The Sun News

The budget rituals

In other nations the issue of budgeting is not as problematic and controversial as it has turned out to be in our nation. Budget is important no doubt and in serious societies it represents a near accurate representation of what the people should expect from their government in the coming year. It is not a ritualistic thing; it is dynamic because every calculation must represent the needs of the moment and the changing times. So the contents may vary but in most cases the process may be the same in the sense that there is a budget year respected by every government irrespective of their coloration or political persuasion. In those places there are times to present budgets.

In our own case everything is different and in most instances it is on the reverse. Budget processes, like I earlier observed, are simple and almost a routine but in our instance we are yet to agree on what a budget is let alone delineating the other things that should follow it including of course, an acceptable process. In this nation and at all levels, be it local government, state or federal, they hardly follow the budget and when at the end there appear to be huge failure, we are told these are no failures, that we ought to know that budget is a mere paper proposal which does not represent reality. Is this true?

Of course our Western trained and indoctrinated economists would say it is true. Then the question would be, do you draw estimates on a vacuum? If they do so with facts and figures, what accounts for the huge difference between work done and undone?

Why do we have to turn an appropriation into a law, if the process is devoid of sound rationalization and credible foundation? Shouldn’t it be made justiciable when our governments fail to implement a law which is what an appropriation bill becomes after rigorous debate and passage into law by the legislature? Every year we do budgets containing other sets of new projects. Nobody bothers to ask what was presented in the past, how much of it was realized fully, partially or not at all, and projects were not completed and funds not fully expended, what happens from there? We don’t care, all we hear are quarrels between the legislative and executive arms of government especially at the federal level (local and state legislatures are always victims of hijack) and before you say Jack Robinson, they muddle through the process and a budget is made.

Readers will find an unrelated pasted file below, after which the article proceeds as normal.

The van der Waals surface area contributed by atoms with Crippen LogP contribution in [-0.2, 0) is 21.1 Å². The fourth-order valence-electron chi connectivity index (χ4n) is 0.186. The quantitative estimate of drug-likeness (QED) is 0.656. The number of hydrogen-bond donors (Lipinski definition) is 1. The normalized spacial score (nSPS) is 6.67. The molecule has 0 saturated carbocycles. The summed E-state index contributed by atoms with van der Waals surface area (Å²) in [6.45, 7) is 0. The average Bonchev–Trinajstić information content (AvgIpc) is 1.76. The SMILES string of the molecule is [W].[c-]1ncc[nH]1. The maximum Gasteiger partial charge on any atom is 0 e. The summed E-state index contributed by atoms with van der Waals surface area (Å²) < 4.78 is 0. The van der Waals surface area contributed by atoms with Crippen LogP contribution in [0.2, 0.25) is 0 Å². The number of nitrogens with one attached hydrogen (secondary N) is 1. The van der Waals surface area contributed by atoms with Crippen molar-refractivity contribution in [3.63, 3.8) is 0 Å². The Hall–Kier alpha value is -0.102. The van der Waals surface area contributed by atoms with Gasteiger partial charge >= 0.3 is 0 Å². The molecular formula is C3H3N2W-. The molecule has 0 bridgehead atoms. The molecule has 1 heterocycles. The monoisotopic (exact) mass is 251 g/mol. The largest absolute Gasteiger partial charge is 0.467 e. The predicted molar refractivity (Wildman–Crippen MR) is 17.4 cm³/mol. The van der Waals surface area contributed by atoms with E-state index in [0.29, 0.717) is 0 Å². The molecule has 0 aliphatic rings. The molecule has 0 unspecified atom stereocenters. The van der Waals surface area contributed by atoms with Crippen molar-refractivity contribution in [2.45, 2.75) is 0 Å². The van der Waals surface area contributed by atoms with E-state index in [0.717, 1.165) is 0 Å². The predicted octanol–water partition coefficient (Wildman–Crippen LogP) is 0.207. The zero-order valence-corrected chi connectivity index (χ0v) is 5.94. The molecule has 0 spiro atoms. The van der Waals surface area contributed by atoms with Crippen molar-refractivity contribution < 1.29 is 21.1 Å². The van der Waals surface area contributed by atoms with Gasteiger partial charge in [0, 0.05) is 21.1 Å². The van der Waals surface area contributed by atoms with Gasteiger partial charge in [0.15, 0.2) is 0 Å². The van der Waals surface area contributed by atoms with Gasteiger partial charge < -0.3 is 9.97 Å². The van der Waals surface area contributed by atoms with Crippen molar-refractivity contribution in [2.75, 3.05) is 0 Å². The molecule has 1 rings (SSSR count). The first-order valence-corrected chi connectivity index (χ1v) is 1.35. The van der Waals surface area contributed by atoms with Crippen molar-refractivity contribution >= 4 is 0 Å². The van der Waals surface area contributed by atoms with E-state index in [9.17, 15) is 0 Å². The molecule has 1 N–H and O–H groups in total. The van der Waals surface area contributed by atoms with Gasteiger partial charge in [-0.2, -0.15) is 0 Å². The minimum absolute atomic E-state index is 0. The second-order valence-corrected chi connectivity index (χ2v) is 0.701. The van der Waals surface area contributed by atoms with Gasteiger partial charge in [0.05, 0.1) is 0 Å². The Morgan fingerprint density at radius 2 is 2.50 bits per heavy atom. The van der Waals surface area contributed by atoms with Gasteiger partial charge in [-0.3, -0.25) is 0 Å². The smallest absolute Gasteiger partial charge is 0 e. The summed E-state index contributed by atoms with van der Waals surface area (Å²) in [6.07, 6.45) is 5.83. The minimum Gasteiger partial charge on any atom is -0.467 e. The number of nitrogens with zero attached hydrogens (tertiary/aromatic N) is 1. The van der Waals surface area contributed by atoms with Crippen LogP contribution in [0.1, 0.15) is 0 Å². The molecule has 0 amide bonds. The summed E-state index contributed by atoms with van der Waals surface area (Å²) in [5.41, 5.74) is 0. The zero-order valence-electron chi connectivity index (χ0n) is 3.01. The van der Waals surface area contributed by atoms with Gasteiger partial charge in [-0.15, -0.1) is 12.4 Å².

Our budgetary process has become unnecessarily cantankerous and that is uncalled for. It is so because in our style we never get to understand anything before we dive into it. The worst is that all we do in public affairs must have a stamp of politics and business. We have this orientation that we must profit out of every engagement. This is the reason why the executive and the legislature are engaged in the criminal games of which of them would outdo the other in budget padding. Everything concerning our budget making has become cantankerous and unnecessarily controversial. It needs not be so but it has become because as in our character, we hardly sit down to digest anything and when we embark on our often mad pursuit, rationalization becomes the biggest casualty.

Budget implementation should be our concern. By now we ought to be very angry with the issue of 10 or 15 per cent budget implementation. It is a sure case of shortchanging the people. Before we zero in on the implementation assignment which I already said it is very important at this moment, that we must take another look at the manner budgets are formulated in this country. From experience most times the president, the governors, forget the local government chairmen, those ones are surrogates, they are not involved, they leave things to their ministers, commissioners and permanent secretaries to fashion out and in the absence of a blueprint, these officials go on a wild goose chase and the outcome is what we see, budget of huge capital outlay which in the end leave the country worse than before the budget was formulated. I don’t like foreign loans, history is a witness that it has never helped any developing nation with weak organization, forget what all these Western trained economists say.

Aburi conference: How it failed – Part 2.

In his broadcast to the joint meeting of the advisory committee of the Chiefs and Elders and the Consultative Assembly of Eastern Nigeria on May 27, 1967, Colonel Ojukwu said: “In Lagos, the permanent secretaries there studied the recommendations and, to their credit, brought out clearly and unmistakenly their meanings and implications.

Having seen these, however, they unfortunately went beyond their rights and duty as civil servants to advice against the implementation of the Aburi agreements. From there our difficulties started and have taken us to our present stalemate.”
Till today both sides (Gowon and Ojukwu till he died) interpreted what was agreed upon in Aburi in their own way. One of the problems at Aburi was that a portion of the meeting was not recorded. The military excused the civilians at a certain stage during the meeting and it was alleged that during this informal chat that Gowon made certain commitments to Lt. Col. Ojukwu especially on full regionalism.

Even till today judging by the decisions reached at the last National Conference, we are still arguing on confederation or federalism. As long as Nigeria remains one under federalism, the memo of Prince Akenzua which was a wakeup call on General Gowon and his efforts later will continue to be appreciated in no small measure. The nation remembers and the nation appreciates.

Concluded


Mr. Eric Teniola, a former director at the presidency, wrote from Lagos.

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Online Editor: Aderonke Bello
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